My regular newspaper column: Your MP Writes

The business rates revaluation which comes into force on 1 April 2017 is a complete disaster for high streets. Monmouthshire has taken a particularly bad hit. In an age when so many transactions are carried out online, with companies based in warehouses in remote areas and probably with offices offshore paying low taxes, it makes no sense to clobber our struggling high street retailers with a tax that is loosely based on a rateable value and not on profit.

In Wales, responsibility rests with the Welsh Government. It needs to match England by removing all businesses with a rateable value of less than £12,000 from the system. The English multiplier (the percentage charged on each pound of rates) is lower and all businesses will benefit from a transitional scheme. I would urge as many people as possible to call on Welsh Finance Secretary Mark Drakeford to match or better the English schemes. In the longer term though, the time has surely come to move to a tax based on profit - not on a bureaucrat’s view of how much a property can be rented for.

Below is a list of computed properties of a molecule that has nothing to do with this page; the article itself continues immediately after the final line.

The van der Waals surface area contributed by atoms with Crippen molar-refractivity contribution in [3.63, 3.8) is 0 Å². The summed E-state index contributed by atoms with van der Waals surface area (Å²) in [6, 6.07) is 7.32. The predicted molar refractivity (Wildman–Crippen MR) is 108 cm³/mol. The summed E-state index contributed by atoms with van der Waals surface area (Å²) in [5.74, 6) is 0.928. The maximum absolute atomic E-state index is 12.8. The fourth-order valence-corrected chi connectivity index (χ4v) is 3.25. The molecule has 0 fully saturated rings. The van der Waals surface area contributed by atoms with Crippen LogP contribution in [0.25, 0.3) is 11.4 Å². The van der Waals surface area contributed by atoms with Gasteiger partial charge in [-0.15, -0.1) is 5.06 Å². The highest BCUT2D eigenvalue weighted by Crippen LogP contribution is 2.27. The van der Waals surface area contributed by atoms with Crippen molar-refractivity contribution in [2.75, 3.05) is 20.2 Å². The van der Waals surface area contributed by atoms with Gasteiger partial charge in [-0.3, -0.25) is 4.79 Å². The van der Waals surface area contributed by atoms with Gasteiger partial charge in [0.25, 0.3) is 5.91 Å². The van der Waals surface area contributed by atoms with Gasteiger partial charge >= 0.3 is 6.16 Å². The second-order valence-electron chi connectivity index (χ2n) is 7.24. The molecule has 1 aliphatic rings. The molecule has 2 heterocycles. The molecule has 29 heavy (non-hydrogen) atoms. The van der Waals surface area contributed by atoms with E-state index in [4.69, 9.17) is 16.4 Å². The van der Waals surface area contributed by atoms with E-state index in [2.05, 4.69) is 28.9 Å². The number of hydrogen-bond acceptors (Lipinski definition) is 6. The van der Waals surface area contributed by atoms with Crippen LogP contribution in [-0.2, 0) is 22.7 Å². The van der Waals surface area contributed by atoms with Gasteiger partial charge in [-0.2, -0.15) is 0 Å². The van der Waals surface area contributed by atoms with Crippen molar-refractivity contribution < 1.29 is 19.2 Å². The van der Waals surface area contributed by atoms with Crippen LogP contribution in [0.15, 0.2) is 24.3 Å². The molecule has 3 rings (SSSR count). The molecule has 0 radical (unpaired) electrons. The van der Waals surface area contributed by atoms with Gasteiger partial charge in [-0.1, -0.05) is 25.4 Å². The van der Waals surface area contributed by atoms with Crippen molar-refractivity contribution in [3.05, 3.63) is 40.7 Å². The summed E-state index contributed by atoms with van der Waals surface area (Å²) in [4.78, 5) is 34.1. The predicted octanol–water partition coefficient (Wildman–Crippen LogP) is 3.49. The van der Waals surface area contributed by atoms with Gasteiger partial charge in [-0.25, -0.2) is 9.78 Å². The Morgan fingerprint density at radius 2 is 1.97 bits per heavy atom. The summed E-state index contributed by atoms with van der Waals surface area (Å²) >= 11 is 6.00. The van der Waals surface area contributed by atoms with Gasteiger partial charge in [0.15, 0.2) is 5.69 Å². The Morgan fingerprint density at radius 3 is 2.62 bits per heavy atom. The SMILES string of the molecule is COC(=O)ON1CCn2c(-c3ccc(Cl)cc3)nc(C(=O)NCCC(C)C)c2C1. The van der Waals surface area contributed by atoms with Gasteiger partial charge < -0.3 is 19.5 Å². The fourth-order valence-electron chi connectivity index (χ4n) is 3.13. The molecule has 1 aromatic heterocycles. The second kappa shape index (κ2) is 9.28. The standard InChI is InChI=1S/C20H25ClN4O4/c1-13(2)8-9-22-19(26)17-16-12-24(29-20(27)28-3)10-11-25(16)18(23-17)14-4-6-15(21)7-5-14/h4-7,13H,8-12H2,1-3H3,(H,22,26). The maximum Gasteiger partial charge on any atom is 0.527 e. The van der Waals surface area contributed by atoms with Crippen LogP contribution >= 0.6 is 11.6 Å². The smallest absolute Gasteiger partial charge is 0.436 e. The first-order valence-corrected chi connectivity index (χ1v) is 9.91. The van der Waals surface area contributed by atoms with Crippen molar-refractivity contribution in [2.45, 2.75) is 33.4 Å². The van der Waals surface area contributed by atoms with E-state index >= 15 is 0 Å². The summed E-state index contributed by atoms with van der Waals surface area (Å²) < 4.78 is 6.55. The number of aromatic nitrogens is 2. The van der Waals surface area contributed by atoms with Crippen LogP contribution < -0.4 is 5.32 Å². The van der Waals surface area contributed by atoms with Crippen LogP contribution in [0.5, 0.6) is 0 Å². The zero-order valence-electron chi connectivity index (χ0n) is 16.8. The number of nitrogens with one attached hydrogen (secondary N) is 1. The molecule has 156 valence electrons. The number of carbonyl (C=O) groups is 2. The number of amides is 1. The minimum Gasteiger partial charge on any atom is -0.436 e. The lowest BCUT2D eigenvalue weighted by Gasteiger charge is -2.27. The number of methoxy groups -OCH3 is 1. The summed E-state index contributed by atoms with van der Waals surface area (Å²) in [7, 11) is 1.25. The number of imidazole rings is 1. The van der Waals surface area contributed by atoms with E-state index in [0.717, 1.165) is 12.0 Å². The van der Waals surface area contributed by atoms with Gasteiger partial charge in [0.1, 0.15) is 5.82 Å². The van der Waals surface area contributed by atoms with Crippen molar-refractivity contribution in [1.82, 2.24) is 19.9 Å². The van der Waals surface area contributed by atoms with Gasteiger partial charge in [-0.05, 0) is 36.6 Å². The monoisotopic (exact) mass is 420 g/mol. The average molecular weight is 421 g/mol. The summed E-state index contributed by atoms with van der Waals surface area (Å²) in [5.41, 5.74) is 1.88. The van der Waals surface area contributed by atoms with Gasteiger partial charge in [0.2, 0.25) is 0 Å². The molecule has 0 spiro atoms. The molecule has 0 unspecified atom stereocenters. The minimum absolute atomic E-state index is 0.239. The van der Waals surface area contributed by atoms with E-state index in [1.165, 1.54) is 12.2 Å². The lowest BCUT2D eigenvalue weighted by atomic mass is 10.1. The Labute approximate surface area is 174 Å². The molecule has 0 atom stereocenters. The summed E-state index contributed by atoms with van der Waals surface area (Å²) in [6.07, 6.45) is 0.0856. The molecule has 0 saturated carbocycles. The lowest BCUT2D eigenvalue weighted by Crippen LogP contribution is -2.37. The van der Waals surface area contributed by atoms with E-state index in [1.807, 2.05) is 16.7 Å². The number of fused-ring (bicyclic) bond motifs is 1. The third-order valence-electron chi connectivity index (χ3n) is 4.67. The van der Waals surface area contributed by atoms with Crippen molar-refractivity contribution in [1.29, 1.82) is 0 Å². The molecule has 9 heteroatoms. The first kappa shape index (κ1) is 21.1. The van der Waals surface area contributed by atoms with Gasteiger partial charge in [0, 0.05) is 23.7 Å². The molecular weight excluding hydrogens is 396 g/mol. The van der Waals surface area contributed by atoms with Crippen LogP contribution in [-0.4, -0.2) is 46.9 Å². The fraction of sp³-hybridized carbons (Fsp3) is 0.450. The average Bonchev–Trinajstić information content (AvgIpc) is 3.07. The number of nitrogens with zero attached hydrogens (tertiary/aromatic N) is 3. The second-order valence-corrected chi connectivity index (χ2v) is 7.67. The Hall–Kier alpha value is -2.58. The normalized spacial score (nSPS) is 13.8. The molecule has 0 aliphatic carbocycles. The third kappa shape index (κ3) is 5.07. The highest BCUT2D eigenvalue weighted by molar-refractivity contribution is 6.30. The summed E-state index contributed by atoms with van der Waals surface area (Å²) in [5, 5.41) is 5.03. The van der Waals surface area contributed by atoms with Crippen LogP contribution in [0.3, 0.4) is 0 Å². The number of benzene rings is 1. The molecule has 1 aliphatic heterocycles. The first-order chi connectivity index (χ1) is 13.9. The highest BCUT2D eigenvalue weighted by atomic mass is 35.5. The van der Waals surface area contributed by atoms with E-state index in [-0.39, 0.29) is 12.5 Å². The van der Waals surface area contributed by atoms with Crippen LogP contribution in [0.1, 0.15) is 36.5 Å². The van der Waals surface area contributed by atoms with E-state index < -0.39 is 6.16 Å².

Croesyceiliog sixth form has always had a good reputation in and out of the classroom. I remember losing to them at rugby when I played for Bassaleg in the 1980s. The decision to rebuild the school is welcome but why is the local authority hell-bent on scrapping the sixth form and moving everyone into a college? There should be choice in education and things that are working reasonably well do not need changing. Torfaen County Borough Council must urgently rethink its plans.

With local government elections on the horizon in May, we will soon enter a period of purdah - the time shortly before an election when elected members are prevented from making big announcements which might help them win. But news reaches me that the word "purdah" has been abolished in Wales. Apparently, it also refers to the practice in Muslim countries of preventing women from being seen by men. Therefore, argue the officials, it mustn't be used in case it causes "offence". Within the English language there are numerous words which contain two or more meanings. These words are called "homonyms". Are we allowed to use the word "homonym" or will the officials rule it sounds like another word that might cause someone offence?

*Published in the South Wales Argus on 27 February 2017*